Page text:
Friday, March 6, 2020

Book review - A Elite do Atraso, by Jessé Souza

I really enjoyed  the book "A Elite do Atraso", by Jessé Souza. 
For the ones that don't know him, here is a wkipedia stub ( He is a Brazilian thinker who has done extensive research in the field of Social Theory. He accurately captures our current state of affairs. Although his focus is on Brazilian society, most of his research is applicable to the United States and to other countries around the world. He clearly shows some bias at times, but he acknowledges that and it is not hard to see beyond it.  

His book "A elite do atraso" is fascinating reading. According to him, at some point in the mid 1970s, we started the shift from industrial capitalism to finance capitalism. At this point, the fiscal state, which had effective mechanisms to tax the industrial transactions, became a deficit state. While it's very costly to shift industrial operations across national borders, moving financial assets is very easy and very low cost. Miraculously, the tax income disappeared and states had to borrow money to pay for the needs of society. By converting their industrial operations into financial assets, the elite not only avoided taxation, but became the lenders of the states. They stopped paying taxes via financial manipulations. This reduce the state's revenue, which needed then to borrow money to pay for its expenses. The lenders were the ones that retained the money. By charging interest on the money they previously owed to the state, they were also able to accumulate more economic capital at even faster rate. The state lost revenue and increased the expenditure in the form of interests paid on the debt accrued.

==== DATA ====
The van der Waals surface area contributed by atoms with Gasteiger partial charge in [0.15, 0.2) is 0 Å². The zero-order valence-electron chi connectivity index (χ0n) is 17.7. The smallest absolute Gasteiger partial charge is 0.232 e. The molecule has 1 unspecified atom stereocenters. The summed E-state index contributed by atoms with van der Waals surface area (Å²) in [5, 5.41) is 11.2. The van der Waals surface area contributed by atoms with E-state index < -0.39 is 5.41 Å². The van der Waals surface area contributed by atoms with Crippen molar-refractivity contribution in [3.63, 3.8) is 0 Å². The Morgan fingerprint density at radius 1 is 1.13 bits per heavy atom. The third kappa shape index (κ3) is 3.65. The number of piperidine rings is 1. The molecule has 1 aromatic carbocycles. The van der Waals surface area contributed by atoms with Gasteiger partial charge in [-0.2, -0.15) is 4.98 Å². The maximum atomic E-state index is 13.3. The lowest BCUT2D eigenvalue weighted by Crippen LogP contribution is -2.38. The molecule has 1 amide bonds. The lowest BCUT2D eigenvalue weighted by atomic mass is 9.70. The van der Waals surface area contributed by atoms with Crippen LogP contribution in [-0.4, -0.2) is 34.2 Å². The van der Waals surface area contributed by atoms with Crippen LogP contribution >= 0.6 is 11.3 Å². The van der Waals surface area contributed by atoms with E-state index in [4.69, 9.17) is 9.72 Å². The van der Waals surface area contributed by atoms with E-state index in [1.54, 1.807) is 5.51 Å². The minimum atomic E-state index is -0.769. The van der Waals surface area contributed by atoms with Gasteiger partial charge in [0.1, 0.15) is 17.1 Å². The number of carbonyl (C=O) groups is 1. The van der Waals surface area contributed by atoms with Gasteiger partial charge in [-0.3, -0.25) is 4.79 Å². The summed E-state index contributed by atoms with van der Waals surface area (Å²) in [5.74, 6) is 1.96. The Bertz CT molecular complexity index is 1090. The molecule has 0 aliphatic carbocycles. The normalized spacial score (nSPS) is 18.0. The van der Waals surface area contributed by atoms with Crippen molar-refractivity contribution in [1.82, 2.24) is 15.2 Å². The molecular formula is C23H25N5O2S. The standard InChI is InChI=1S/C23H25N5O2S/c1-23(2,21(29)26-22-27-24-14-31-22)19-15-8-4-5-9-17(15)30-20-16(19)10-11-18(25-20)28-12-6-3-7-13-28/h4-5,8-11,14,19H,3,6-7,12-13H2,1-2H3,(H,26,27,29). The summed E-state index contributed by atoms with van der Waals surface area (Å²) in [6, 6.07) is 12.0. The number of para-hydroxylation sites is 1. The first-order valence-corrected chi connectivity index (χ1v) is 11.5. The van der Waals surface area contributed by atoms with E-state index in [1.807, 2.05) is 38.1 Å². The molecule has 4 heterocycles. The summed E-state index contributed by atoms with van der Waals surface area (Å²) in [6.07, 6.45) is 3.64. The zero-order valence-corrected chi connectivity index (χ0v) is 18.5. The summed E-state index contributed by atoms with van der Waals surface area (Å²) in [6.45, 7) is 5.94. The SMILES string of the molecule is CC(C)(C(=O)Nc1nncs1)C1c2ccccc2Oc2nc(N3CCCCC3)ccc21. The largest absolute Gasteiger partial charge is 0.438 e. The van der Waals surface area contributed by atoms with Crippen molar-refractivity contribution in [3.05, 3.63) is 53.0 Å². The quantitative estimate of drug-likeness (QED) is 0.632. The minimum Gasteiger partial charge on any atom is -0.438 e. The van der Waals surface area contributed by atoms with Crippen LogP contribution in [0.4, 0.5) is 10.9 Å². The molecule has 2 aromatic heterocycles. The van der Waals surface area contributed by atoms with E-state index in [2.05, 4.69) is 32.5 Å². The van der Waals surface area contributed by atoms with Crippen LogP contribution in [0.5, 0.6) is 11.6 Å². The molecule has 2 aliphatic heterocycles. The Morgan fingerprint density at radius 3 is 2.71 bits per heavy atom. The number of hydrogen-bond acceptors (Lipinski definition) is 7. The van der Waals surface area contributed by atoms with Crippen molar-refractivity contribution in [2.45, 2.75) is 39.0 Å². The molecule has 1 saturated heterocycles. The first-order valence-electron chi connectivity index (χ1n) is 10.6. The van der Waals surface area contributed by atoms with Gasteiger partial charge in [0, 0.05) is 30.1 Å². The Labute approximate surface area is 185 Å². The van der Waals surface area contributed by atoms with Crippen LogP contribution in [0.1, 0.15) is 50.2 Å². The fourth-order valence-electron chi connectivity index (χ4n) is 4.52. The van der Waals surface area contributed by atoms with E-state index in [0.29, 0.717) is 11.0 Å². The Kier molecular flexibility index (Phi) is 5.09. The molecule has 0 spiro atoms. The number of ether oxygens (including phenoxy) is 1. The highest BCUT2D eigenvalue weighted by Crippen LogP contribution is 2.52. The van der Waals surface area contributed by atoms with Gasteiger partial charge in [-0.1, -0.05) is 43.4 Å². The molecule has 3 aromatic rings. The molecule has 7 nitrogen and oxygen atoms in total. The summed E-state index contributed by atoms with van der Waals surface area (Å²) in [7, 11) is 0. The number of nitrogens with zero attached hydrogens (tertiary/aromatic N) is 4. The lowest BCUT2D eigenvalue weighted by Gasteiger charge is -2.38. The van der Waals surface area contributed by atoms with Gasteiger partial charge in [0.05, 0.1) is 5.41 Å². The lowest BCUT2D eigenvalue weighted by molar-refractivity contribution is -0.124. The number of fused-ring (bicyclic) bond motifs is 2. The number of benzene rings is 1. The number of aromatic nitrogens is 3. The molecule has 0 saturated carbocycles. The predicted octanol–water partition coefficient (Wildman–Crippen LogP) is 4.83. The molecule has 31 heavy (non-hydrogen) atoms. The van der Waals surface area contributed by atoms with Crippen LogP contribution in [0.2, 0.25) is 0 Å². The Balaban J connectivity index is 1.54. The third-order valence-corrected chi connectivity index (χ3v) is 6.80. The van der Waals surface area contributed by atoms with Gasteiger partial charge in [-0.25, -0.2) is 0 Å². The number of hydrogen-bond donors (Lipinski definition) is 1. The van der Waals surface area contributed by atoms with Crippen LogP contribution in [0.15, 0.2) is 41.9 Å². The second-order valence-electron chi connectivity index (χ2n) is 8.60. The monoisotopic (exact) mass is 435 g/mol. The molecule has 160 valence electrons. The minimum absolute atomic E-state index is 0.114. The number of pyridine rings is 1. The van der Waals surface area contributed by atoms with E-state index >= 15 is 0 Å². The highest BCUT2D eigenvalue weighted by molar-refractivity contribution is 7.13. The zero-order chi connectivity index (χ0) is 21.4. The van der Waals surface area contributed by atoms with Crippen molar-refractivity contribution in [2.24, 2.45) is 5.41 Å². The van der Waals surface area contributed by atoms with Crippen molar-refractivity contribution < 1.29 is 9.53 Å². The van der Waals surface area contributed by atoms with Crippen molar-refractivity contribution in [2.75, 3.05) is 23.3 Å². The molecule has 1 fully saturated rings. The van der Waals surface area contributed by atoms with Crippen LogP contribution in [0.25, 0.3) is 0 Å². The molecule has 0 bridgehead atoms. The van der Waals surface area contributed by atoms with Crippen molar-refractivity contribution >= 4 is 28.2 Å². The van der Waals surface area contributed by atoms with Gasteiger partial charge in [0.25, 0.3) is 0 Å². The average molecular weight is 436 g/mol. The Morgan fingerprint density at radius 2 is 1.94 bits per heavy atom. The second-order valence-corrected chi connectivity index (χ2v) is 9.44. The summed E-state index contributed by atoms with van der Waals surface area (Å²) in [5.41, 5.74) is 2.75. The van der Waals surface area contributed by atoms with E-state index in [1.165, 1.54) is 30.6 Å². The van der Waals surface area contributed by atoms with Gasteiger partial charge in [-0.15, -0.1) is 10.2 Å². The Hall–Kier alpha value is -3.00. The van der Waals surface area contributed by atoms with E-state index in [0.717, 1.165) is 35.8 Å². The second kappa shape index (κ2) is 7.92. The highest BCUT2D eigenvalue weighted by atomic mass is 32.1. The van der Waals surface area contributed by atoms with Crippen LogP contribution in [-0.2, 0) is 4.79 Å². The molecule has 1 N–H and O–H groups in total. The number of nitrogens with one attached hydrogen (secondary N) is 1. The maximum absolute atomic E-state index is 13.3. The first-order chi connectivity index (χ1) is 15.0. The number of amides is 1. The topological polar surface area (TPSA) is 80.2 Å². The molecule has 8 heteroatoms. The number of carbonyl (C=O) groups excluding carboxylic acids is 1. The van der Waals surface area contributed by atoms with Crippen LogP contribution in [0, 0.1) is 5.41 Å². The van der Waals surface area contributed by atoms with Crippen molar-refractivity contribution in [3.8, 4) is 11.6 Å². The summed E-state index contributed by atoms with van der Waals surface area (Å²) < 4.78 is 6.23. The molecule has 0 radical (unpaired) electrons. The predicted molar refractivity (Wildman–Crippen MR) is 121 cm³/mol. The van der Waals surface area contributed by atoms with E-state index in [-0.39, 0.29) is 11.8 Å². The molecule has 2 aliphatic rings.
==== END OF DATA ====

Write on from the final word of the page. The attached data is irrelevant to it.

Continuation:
Souza  points out the mistake of using income or amount of economic capital accumulated to classify society in upper, middle and lower classes. There is a psychological and emotional aspect grouping individuals in a society that transcend their pure economic capital.

Instead, he prefers to analyze society based not only on the economic capital, but also on their abilities and sentiments and their access to other types of capital, like cultural capital. It seems that he got some inspiration on the work of Pierre Bourdieu, but he expanded way beyond Bourdieu's views. I'm no expert on Souza or Bourdieu, but as far as I could read from both, Bourdieu focus seems to be on education and its importance in changing the predicted outcome of an individual. Souza expands on Bourdieu work, but explaining better why the cultural capital has this effect on the outcome of individuals and which individuals in our society have access to this type of cultural capital.